Further, to have two directly contradictory meanings of “literally” adds ambiguity in basically every instance the word is used. If I say, “I literally drank a whole twelve-pack last night,” do I mean that I actually did so or simply that I drank a lot? If I say, “I literally can’t breathe right now,” am I expressing amazement or the need for medical attention? Context will sometimes clarify this, but while other words that mean their own opposites change in form or structure when they flip meaning (e.g.,  ”Who left?” vs “Who is left?”), these opposing definitions of “literally” look and behave identically (e.g., “I’m literally on fire” vs “I’m literally on fire”).

The definition claiming that it’s “used to acknowledge that something is not literally true” is a troubled exception because the self-reference relies on the first definition being the only accurate one. Otherwise, the definition becomes recursive. The definition above can easily be extrapolated to:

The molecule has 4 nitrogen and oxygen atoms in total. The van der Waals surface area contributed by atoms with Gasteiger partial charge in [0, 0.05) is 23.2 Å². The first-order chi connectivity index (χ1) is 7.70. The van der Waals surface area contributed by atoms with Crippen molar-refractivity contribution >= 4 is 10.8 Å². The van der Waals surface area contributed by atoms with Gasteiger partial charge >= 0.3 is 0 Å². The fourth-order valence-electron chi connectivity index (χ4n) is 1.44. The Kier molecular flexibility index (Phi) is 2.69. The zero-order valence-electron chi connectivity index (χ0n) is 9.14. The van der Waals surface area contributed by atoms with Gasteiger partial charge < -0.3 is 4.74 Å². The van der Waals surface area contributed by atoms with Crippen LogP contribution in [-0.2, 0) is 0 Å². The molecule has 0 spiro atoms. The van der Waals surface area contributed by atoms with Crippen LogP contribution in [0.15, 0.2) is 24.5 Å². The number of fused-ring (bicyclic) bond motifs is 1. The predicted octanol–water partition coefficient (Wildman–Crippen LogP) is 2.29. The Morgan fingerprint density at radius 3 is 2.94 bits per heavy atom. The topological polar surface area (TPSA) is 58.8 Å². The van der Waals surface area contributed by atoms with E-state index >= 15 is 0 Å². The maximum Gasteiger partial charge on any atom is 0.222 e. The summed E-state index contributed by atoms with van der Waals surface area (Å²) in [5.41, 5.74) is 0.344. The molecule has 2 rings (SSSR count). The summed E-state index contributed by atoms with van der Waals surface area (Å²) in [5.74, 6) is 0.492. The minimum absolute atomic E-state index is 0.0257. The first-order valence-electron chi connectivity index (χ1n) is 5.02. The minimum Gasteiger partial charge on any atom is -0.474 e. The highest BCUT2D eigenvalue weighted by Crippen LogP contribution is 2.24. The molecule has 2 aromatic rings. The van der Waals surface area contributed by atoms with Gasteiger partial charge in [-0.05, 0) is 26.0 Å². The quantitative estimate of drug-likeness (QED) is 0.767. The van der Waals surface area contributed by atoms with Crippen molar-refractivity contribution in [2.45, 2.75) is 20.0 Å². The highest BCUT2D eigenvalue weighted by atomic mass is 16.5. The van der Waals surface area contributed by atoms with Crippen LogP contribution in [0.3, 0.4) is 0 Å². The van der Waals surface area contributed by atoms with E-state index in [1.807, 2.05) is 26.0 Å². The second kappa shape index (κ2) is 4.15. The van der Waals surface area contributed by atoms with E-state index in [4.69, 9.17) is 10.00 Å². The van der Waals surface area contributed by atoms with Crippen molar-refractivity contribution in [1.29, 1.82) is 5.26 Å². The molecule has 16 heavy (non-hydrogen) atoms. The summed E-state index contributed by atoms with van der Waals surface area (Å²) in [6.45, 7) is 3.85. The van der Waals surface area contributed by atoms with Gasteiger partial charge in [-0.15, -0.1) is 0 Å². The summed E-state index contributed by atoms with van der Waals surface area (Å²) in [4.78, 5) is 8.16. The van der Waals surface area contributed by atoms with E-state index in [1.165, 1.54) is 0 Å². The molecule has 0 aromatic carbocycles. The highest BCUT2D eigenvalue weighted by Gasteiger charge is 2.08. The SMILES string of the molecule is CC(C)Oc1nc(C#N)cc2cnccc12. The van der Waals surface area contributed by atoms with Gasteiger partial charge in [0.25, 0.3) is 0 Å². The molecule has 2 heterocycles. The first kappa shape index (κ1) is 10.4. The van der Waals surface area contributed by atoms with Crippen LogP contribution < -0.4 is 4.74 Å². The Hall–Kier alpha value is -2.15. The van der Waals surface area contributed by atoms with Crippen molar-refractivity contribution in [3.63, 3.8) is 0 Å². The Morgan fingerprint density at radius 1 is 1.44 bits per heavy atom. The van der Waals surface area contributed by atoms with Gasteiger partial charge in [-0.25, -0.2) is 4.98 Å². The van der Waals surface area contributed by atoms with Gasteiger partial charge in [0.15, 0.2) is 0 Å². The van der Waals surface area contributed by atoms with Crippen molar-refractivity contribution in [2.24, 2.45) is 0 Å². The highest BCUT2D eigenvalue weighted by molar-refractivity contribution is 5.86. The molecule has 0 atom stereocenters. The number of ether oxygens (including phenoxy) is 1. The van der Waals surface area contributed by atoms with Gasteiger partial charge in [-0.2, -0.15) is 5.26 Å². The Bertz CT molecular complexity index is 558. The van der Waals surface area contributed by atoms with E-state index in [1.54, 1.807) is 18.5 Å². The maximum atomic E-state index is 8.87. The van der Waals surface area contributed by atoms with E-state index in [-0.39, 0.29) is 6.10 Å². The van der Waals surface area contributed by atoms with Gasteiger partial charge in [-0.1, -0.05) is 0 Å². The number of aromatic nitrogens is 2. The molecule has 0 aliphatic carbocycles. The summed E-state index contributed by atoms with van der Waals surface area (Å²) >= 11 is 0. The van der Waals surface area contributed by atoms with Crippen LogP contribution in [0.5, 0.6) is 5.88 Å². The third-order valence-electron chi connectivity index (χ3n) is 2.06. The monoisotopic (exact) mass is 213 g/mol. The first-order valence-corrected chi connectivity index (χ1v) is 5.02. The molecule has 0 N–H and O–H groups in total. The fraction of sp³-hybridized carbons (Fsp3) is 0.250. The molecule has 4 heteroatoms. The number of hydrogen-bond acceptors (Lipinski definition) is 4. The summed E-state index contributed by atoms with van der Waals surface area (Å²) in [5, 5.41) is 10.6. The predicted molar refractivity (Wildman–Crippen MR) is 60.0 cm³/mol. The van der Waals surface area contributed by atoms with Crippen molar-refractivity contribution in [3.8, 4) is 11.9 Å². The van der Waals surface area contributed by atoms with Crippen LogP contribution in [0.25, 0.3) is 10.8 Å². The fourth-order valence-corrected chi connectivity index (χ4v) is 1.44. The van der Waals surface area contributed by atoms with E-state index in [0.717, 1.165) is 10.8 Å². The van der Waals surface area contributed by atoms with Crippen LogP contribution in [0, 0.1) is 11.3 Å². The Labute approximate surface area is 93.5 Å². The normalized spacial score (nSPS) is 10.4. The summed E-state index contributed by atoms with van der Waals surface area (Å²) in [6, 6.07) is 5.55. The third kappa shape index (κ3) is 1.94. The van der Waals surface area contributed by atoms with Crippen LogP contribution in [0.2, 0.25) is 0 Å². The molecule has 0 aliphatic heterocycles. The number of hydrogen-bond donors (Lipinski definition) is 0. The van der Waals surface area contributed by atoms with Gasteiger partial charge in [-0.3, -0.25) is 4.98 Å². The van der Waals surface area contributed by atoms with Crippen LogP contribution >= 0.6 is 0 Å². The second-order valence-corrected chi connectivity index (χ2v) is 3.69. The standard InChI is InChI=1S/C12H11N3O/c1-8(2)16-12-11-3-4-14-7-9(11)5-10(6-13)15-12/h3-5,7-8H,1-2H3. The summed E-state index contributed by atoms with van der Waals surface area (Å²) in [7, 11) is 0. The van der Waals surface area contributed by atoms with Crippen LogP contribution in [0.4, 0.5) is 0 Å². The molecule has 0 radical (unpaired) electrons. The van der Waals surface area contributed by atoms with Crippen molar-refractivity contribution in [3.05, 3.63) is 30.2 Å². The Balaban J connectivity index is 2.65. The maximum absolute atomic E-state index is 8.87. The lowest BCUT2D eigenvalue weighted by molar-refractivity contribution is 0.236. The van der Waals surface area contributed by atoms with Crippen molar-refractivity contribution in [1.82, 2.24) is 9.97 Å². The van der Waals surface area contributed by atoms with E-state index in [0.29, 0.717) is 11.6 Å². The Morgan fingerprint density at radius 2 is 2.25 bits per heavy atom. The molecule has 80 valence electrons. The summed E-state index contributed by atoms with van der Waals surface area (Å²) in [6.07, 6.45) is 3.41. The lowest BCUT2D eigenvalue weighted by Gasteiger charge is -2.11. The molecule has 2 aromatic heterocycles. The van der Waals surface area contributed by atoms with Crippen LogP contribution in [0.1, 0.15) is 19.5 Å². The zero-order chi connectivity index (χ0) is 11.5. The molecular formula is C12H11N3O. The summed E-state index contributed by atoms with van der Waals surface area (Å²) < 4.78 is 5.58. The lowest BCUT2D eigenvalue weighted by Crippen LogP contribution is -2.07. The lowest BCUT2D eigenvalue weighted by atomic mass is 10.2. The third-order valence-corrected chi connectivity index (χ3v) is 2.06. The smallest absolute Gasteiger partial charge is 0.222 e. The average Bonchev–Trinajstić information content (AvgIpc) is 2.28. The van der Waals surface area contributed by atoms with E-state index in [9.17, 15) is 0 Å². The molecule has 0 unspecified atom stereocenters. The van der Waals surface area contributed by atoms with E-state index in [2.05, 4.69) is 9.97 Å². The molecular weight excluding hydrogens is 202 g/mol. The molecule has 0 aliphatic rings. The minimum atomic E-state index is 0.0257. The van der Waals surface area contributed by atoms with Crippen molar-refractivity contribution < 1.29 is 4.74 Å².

Used to acknowledge that something is not [used to acknowledge that something is not [used to acknowledge that something is not [used to acknowledge that something is not [...] true but is used for emphasis or to express strong feeling] true but is used for emphasis or to express strong feeling] true but is used for emphasis or to express strong feeling] true but is used for emphasis or to express strong feeling.

In other words …

Oddly, the problem doesn’t stem from the common usage itself—which, as I noted earlier, does have an communicative function. The problem arises when we codify that colloquial use and accept it as correct. When we do so, no one wins. Even the colloquial use of “literally” relies on the colloquial use being incorrect. It is a reference to the original definition of literally much akin to the emphatic use of “really” or “totally” (which don’t have similar colloquial entries in their definition). If “literally” stops meaning “literally,” the colloquial reference breaks down too … and we’ve lost every communicative function of the word.

So when I say the dictionaries got this one wrong, I don’t mean they’ve done something incorrect. It’s dictionaries that help us define what is correct, after all. I simply mean that this bit of evolution is not a positive one. If we want to make the most of our language, we need to be more careful about how we approach it. And I mean that literally.